As I wrote in this series’ first installment, I found the Enfield Marine VA Hospital of the novel to be an only minimally disguised version of the real-life Brighton Marine Health Center. When I got up close to the building that was the basis for the Ennet House Drug and Alcohol Recovery House, I found the similarities more striking still:
Unit #6, right up against the ravine on the end of the rutted road’s east side, is Ennet House Drug and Alcohol Recovery House, three stories of whitewashed New England brick with the brick showing in patches through the whitewash, a mansard roof that sheds green shingles, a scabrous fire escape at each upper window and a back door no resident is allowed to use and a front office around on the south side with huge protruding bay windows that yield a view of ravine-weeds and the unpleasant stretch of Commonwealth Ave.
Wallace gave the building a different exterior color (although the whitewash may have faded entirely) and a fancier roof, but the rest is true: the brick, the fire escape, the three stories (although it looks like two in front), the bay windows, the ravine, and its specific location as well. The sign outside even identifies it as Building 6.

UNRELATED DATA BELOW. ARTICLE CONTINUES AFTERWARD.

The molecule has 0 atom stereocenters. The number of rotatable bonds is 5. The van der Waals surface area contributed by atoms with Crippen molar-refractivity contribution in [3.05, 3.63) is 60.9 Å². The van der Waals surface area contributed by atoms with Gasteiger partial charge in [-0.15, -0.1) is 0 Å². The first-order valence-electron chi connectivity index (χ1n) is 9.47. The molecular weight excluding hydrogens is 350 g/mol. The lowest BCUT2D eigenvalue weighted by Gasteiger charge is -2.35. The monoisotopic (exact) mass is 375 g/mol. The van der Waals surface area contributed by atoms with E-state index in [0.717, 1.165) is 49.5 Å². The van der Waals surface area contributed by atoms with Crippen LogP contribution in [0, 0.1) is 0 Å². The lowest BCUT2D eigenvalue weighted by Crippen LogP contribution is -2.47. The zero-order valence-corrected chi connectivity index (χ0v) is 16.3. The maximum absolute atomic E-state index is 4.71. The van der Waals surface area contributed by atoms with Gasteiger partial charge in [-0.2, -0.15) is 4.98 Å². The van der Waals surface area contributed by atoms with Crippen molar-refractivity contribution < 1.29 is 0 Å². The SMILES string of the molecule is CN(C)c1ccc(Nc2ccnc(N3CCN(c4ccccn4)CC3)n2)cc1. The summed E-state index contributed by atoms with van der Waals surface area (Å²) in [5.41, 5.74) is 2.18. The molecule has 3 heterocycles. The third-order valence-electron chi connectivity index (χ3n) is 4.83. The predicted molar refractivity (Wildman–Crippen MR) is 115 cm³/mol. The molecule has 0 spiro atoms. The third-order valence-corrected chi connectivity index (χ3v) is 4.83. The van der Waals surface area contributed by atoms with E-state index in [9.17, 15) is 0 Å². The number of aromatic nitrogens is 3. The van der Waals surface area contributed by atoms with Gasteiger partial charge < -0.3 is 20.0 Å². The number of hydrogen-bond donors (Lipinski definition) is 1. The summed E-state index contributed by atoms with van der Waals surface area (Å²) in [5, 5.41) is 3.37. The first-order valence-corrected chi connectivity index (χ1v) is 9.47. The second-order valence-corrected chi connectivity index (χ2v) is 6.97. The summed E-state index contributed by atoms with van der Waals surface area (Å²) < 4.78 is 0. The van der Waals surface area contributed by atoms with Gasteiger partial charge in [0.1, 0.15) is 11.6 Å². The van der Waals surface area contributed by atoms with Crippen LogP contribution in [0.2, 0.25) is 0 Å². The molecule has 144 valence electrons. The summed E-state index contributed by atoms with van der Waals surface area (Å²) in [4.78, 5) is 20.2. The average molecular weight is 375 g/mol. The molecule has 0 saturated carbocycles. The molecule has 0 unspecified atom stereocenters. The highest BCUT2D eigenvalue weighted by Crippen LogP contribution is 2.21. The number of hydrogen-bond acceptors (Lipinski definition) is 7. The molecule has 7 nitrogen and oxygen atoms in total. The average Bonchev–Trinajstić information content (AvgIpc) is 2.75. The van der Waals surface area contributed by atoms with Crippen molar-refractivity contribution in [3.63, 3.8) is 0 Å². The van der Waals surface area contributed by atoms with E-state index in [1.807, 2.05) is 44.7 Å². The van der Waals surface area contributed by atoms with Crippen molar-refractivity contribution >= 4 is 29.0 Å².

As noted in this series’ second installment, I was somewhat uncomfortable visiting in the first place, and indeed I found a mixed reception on the premises. I paid two visits to Brighton Marine and its orbit, first on the Thursday of my arrival, and again the following Sunday.
Upon my initial visit, I met a handyman who had been around long enough to remember when the halfway house occupied Building 6. He appeared both surprised and gratified to learn that a famous novel had been based in part on these very grounds, and wrote down its title over my protestations that the book was really long. I wish I knew if he’d looked it up and, if so, whether he was still quite so excited after contemplating its mass.
But when I returned the following weekend, no sooner had I snapped a few retakes when I was collared by a woman from the main hospital building, who made me sit on a bench outside while she tracked down a superior. When they returned, I explained my interest in their facility honestly and earnestly, but this elicited no curiosity on their part, only a vague offer to send me a photo later, coupled with an invitation to leave. Having intruded long enough not to need the former, I graciously accepted the latter.